i can’t tell you how much i enjoyed taking a behind the scenes tour of the atlanta aquarium today. i just love gadgets.
i could have been an engineer (sigh), but the closest i got was a technical drawing class in college.
altho the sponsor of my dolphin has gone to great lengths to help me do a really cool dolphin (not that they’re responsible for any faults in the project), the outdid themselves when they escorted me and jim around their handiwork at the aquarium.
jim and i met the others on the loading dock, barbara the freelance writer who was doing a piece for the newsletter, andrea my main contact at the sponsor’s, and david the engineer who put in and fabricated all the pipes and ducts for the entire aquarium. and we were joined by eric, who’s been in life support systems at the aquarium since before it was open. such a wealth of experience.
they were really patient with what little i knew from my days with a 20 gallon aquarium and an above ground pool we used to have. i can be a serious pain in the ass.
david joked that when they first saw the main pump floor, a huge cavernous place that held some 70-odd pumps and double that in sand filters (each holding 20,000 gallons?) – when they first saw the space they were going to put all this equipment in, they thought it was enormous, and they’d never fill it up. just like you felt when you got your first multi-gig hard drive, right? the pump room was crisscrossed and orchestrated around almost as tight as a ship’s fittings.
first we went into the basement and looked at the 54″ pipes, huge feckers that drain the main fish tank, i think the ocean voyager. the water gets drained out of the bottom of the tank at the bottom, and then they split off into 24″ pipes on the floor above. that’s where they have a big solids tank, for the gunge that you pick up with the vacuum thingie and drain into a bucket at home. i want the leftovers for my compost pile, yessir.
the pipes keep getting smaller until you’re on top of the tanks, but when we got to the top of the tanks i stopped looking at pipes because there were all these way cool fish, just inches from me. and the water was 72 degrees, and they had to hold me back because i wanted to go swimming. it looked like an olympic sized pool, and even over at the other end, there was a small group of people actually diving with the whale sharks, man what a way to spend a monday afternoon.
i started noticing the small pipes at the top when we went over to the top of the reef tank (passing thru the top of the beluga tank (am i lucky or what?)). the reef tank is under a skylight because it’s a real live reef and needs real actual sun. that and millions of lights that really heated the place up. we saw mini pumps and skimmers (still giants, but really), and this really cool bulldozer bucket-like thing that dumps water into the tank and makes these way cool waves that you see from below.
then thru the other main hall (the first main hall had all those pumps and filters). this one was lined with pipes on the ceilings, nice big ones, and maybe some ducts, and then electrical conduit. just like a bunch of basements everywhere, as much corridors for the pipes as for the people. we went down to our guide’s office, where he showed us the monitoring system, a schematic with simplified drawings of the pumps and filters and tanks, with temperatures and pressures and flow rates, very good for understanding wtf, because i’ll confess that the schematic drawing of the pump room that they had framed and up on the wall was very complex, very disorienting.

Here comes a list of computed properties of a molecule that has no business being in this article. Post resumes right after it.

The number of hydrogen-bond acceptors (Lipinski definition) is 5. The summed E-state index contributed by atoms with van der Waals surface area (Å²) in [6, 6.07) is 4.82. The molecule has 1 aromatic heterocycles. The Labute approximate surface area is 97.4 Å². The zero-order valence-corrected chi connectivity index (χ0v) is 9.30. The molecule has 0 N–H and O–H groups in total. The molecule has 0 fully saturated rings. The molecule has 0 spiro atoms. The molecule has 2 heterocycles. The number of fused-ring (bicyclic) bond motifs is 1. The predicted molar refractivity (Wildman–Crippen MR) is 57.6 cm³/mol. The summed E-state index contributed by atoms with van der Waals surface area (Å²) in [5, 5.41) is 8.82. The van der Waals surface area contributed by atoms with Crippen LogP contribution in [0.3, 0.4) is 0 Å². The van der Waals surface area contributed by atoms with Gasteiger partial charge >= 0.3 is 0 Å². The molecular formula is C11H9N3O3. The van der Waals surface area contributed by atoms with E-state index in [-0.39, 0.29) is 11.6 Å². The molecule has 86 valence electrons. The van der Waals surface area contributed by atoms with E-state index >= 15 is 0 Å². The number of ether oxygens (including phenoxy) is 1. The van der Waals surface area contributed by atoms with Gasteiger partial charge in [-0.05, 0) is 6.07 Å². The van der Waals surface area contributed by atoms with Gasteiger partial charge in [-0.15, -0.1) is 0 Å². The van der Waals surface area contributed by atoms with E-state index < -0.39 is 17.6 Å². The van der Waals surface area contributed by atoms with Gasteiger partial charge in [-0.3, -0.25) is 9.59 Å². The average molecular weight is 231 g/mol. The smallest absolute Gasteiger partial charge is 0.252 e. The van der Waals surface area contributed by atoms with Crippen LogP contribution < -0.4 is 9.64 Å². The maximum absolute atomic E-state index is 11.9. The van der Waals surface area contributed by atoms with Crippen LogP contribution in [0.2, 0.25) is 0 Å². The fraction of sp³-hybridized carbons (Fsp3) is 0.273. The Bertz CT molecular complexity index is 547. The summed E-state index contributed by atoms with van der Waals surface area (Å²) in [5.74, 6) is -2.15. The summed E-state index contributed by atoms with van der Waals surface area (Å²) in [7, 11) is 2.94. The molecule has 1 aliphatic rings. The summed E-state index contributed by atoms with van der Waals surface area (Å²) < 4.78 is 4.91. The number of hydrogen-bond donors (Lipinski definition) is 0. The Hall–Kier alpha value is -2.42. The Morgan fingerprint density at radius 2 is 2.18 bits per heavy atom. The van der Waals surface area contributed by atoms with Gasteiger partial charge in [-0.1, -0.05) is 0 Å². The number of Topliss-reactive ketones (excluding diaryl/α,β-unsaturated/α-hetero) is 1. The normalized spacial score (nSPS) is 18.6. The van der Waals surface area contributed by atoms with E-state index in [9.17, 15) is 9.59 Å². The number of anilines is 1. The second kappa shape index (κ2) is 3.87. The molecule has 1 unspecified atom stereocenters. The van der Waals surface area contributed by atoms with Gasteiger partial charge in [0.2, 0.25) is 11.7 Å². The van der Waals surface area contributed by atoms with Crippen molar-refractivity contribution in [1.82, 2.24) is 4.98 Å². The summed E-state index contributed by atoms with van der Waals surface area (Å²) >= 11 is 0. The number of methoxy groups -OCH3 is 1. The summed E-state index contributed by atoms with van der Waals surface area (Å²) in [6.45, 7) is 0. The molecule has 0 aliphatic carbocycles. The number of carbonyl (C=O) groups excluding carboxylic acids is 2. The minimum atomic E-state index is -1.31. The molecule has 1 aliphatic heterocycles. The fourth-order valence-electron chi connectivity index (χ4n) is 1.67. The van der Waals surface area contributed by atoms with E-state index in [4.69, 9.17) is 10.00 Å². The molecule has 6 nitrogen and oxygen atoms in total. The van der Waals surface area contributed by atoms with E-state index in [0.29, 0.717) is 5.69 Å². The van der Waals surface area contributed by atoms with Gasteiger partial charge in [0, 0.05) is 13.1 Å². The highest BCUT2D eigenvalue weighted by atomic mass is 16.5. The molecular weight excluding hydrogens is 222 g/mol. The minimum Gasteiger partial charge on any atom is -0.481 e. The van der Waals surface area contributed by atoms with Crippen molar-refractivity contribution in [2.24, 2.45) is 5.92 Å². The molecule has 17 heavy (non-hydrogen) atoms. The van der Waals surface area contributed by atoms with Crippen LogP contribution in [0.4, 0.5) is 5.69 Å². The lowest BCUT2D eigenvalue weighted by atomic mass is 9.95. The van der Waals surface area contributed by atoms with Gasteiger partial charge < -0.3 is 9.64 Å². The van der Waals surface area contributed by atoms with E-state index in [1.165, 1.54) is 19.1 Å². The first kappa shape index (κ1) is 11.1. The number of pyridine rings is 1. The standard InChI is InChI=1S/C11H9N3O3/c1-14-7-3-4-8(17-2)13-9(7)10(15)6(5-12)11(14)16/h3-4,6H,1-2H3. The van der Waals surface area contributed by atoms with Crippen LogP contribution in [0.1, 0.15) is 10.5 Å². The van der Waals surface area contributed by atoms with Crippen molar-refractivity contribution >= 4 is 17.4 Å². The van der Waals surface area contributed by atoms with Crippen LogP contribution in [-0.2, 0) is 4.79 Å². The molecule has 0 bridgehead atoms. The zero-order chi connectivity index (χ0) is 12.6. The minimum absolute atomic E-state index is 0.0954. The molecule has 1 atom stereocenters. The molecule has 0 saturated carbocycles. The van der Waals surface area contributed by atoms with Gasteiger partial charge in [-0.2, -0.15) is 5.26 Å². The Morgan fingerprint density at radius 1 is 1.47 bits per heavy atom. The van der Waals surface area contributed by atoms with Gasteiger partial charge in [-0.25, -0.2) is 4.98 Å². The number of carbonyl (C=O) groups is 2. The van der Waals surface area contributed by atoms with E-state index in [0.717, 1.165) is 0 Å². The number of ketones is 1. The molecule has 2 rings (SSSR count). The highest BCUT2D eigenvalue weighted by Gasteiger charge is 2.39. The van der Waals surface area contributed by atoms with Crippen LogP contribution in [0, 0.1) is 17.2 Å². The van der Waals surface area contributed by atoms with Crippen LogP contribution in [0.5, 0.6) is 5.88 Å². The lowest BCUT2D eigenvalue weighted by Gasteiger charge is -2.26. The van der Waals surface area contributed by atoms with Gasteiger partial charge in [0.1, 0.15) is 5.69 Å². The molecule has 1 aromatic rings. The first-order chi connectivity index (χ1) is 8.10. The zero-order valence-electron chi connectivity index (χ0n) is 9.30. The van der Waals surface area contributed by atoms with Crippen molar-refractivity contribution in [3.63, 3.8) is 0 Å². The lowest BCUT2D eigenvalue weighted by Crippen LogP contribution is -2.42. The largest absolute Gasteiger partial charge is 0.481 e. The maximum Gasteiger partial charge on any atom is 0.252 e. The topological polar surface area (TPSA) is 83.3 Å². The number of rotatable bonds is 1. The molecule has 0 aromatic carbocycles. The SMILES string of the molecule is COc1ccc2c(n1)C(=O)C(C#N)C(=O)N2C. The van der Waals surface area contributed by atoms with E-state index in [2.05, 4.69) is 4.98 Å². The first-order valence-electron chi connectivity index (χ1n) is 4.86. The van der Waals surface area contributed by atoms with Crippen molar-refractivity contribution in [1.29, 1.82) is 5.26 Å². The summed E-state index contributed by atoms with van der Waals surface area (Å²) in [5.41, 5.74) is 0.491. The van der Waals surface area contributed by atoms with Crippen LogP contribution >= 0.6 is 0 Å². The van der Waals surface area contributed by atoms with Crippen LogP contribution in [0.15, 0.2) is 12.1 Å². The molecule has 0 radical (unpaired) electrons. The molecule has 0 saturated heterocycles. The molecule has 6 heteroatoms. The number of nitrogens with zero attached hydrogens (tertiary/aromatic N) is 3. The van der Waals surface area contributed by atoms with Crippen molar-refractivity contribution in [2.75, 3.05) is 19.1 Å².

boy was i impressed. while we were there eric ducked into the tool room and came out holding their contribution to the halloween pumpkin contest there at the aquarium. something warm and fuzzy won, but their entry was a bunch of pumps, filters and pipes running into the pumpkin, which is exactly what i want to do with my dolphin. i almost wet myself excuse me, when i saw it, and photographed it and asked about this little part and cooed over that little part until he gave it to me.
i feel like the universe is celebrating my birthday. first this way cool guided and totally individualized tour of way cool nerdlike gadgets and systems and even ways of thinking, and then a mockup made by experts that took them two days to make – you can’t buy gifts like these, and i don’t know what i did to deserve people treating me so nicely, but boy i lap it up. thank you thank you thank you.
what a wonderful day. it rained all day, which always lightens my mood, and i got to crawl thru subterranean realms with denizens of the place as guides. for the price of covered parking. and take all the pictures, and ask all the fool questions, and feel really good about the people i was with, and then get a priceless piece of hardware to attach to my dolphin on top of all the cool stuff the sponsor has already given me to put on. and i’m getting paid to do it, this is just too cool.
doesn’t it make you want to quit your day job and be an artist?
and then we went into the front of the house and ducked into the reef exhibit
just so i could see how much distortion there is looking thru a foot of plexiglass. the tanks is 15 feet wide at the reef end, you can see that from above. but when you look at it thru the glass, it looks right in front of you, and vertical, which it isn’t at all.
so i’m back home, in the studio, with my great set of homemade pumps sitting at the foot of my dolphin, who still has all the tape marks from yesterday when i put the clothes on him for a moment.
life is grand.